Integrated circuit is 50 years old today

Discussion in 'OFF-Topic / Misc.' started by syscom3, Sep 13, 2008.

  1. syscom3

    syscom3 Pacific Historian

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    Integrated circuit is 50 years old today

    Integrated circuit is 50 years old today | News | Custom PC

    It’s half a century since the first integrated circuit was demonstrated by Jack Kilby at Texas Instruments

    If it wasn’t for the invention of the integrated circuit, then computers today would probably be housed in huge mahogany cabinets with a baffling array of polished, brass valves, or at least be stuffed into huge boxes containing hand-soldered transistors. We owe a lot of thanks to the integrated circuit, or microchip, which is today celebrating its 50th birthday.

    The first microchip was first demonstrated by Jack Kilby from Texas Instruments on 12 September 1958. It might not be much to look at, but then Texas Instruments admits that Kilby often remarked that if he’d known he’d be showing the first working integrated circuit for the next 40-plus years, he would’ve ‘prettied it up a little.’ The chip worked, though, producing a sine wave on an oscilloscope screen at the demo.

    The integrated circuit itself is the germanium strip that you can see in the middle of the glass slide, and it measured 7/16in by 1/16in. With protruding wires, and just containing a single transistor, some resistors and a capacitor, it’s a primitive chip by today’s standards. However, it opened the gate for mass production of larger-scale chips that could contain more and more transistors without the need for complicated hand-soldering jobs.

    This was a major factor when it came to using lots of interconnected transistors, and in 1958 Texas Instruments was researching a new idea called the ‘micromodule,’ in which the components of a circuit all had the same size and shape, but still didn’t address the problems concerning high numbers of transistors.

    In July 1958, Kilby took it upon himself to find the answer to small-scale modules with large numbers of transistors. As a new recruit at Texus Instruments he wasn’t able to take a two-week leave while his other colleagues were off sunning themselves. Instead, he confined himself to his lab alone where he came up with the idea of fabricating all of a circuit’s components with a single block of the same material. Two months later, the first integrated circuit was demonstrated, and technology has never looked back.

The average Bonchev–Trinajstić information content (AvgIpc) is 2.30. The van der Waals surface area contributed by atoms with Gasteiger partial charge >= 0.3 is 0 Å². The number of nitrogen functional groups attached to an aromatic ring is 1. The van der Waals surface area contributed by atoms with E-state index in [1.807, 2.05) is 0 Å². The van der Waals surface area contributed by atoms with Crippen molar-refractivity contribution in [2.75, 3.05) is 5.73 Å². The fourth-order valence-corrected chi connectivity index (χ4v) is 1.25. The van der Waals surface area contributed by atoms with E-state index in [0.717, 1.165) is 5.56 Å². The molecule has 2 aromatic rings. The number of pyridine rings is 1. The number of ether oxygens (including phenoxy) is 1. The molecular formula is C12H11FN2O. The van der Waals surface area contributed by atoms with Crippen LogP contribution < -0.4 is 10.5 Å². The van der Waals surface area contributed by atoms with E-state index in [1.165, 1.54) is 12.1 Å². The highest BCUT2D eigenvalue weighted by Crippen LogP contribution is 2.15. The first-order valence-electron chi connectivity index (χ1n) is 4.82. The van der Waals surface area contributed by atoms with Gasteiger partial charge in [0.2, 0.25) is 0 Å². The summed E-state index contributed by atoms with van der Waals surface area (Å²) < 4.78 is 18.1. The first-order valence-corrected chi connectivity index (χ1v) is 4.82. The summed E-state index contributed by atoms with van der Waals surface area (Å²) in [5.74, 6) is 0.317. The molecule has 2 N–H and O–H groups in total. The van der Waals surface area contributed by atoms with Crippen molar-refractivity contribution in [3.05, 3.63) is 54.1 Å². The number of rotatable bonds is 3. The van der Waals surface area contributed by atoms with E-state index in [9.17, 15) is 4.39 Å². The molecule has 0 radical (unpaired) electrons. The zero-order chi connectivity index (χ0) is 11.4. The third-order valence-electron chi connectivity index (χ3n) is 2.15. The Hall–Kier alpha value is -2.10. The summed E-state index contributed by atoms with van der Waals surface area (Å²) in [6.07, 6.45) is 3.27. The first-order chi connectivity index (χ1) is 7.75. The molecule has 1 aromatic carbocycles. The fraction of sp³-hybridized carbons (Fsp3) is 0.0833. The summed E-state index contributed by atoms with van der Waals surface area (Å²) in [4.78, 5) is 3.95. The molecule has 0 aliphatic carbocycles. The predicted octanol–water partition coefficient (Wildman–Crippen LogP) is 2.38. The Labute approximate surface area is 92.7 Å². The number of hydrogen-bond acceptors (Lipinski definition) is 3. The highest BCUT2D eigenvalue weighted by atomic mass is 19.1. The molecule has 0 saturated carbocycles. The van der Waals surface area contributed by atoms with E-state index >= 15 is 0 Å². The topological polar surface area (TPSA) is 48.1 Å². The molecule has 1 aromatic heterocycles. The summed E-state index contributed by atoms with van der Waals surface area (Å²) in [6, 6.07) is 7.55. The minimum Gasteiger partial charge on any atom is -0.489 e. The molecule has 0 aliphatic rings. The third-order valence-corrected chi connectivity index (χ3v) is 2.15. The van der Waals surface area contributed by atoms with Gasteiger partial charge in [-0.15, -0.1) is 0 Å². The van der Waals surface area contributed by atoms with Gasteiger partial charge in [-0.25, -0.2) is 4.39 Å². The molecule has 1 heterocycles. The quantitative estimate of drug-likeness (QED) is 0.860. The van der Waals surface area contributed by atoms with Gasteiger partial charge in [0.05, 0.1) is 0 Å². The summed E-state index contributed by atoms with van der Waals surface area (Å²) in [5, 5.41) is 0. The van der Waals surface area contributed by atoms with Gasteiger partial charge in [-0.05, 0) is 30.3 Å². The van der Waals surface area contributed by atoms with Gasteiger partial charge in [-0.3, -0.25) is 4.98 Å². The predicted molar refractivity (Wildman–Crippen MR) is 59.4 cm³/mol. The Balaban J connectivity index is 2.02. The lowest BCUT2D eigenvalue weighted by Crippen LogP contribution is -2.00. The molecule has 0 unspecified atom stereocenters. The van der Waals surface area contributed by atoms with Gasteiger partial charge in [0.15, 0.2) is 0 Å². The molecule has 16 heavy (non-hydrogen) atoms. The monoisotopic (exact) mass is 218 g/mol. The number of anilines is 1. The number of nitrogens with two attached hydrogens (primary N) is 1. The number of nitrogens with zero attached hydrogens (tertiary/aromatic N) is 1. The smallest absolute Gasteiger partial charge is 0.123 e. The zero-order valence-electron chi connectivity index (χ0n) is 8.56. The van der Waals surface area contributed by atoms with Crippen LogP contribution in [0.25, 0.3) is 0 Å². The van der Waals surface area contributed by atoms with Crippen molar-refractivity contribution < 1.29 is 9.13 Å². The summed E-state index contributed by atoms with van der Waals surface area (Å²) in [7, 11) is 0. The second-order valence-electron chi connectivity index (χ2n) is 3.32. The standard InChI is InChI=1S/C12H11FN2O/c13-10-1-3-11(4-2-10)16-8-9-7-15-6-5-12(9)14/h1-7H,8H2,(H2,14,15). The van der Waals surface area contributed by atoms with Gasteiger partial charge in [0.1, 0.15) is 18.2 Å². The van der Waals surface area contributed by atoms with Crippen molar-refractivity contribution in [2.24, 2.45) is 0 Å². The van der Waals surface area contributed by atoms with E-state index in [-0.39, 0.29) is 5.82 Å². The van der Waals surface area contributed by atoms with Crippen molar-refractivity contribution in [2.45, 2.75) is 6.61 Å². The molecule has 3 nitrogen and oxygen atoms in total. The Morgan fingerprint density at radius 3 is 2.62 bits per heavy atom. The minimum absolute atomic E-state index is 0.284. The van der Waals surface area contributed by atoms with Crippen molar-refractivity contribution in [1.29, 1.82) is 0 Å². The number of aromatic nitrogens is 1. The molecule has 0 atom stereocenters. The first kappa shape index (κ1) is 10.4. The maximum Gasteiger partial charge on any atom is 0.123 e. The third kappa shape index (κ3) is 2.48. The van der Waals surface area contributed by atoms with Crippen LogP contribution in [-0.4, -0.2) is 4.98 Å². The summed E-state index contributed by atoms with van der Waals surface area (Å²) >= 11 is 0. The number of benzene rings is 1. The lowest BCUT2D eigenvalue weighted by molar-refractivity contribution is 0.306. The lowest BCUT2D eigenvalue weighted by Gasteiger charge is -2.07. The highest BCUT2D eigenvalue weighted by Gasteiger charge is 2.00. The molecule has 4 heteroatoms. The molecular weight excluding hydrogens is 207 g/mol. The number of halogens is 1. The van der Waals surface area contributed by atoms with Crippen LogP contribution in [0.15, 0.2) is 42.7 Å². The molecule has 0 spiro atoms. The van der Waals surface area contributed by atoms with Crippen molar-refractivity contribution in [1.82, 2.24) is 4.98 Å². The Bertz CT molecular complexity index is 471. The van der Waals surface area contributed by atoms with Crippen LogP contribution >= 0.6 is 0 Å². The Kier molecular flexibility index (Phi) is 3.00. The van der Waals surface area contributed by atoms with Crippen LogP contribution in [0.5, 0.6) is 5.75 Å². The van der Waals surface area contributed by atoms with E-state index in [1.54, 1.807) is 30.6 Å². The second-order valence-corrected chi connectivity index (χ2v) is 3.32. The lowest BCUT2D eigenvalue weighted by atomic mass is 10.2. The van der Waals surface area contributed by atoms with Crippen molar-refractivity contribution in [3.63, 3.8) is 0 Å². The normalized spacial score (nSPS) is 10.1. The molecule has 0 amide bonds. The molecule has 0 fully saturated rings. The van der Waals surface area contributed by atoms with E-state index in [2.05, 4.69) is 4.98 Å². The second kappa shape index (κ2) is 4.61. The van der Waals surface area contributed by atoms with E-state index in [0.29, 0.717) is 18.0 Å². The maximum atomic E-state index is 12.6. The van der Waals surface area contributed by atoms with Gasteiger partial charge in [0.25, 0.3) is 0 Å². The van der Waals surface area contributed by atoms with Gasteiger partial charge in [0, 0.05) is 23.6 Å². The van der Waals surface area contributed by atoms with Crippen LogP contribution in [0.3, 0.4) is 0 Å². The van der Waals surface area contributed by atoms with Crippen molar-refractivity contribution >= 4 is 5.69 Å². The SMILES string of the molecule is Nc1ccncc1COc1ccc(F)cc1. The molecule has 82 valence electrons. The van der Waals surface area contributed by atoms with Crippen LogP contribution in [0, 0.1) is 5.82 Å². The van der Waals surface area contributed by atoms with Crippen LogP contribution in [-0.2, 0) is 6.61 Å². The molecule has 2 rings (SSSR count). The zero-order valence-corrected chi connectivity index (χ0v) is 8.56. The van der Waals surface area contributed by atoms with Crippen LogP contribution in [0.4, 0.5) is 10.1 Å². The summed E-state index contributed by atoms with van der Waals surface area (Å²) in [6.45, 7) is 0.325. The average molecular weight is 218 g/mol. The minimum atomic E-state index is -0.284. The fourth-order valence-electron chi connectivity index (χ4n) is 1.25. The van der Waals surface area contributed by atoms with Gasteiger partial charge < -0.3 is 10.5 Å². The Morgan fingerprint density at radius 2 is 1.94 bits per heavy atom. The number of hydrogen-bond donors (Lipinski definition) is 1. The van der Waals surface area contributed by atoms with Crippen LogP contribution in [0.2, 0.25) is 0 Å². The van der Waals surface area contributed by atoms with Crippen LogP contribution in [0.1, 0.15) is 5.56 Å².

Kilby also kept very detailed notes on all of his work, and you can see the page about the first demonstration of the integrated circuit in the picture below, which is dated 12 September 1958. He later went on to develop the first handheld electronic calculator at Texas Instruments in 1967, and racked up a prestigious et of awards, including the Nobel Prize in physics, the National Medal of Science and the National Medal of Technology.

    To mark the occasion, Texas Instruments has recreated the original lab where Kilby worked on the first integrated circuit at its HQ, which it hopes ‘will inspire future inventors and serve as a visual reminder of the power of science and technology combined with creativity.’ The company has also contributed to a fund to put up a statue of Kilby in his hometown of Great Bend, Kansas.
     
  2. JugBR

    JugBR Active Member

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    amazing, great post sys !
     
  3. evangilder

    evangilder "Shooter"
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    It is amazing how far we have come since then.
     
  4. Wayne Little

    Wayne Little Well-Known Member

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    Wow...interesting stuff!:D
     
  5. B-17engineer

    B-17engineer Active Member

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    Very cool syscom !
     
  6. syscom3

    syscom3 Pacific Historian

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    Aside from the invention of the vacuum tube and the transistor, this device ranks as among the most important world changing inventions in history.
     
  7. wilbur1

    wilbur1 Active Member

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    Great story sys thanks :D
     
  8. Gnomey

    Gnomey World Travelling Doctor
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    Yeah, just imagine what the computer you use would be like if it hadn't :shock:
     
  9. Torch

    Torch Well-Known Member

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    It' amazing on how far it's advanced. From starting in 78 with "donut" memory to what we have today. Had to use an ocilliscope to fix things now the machines call out a "fru", replace it concurrently with no cust impact or load code to it and its a done deal. Most of my job now is dealing with political bs in the industry and trying to "satisfy the customers needs"
     
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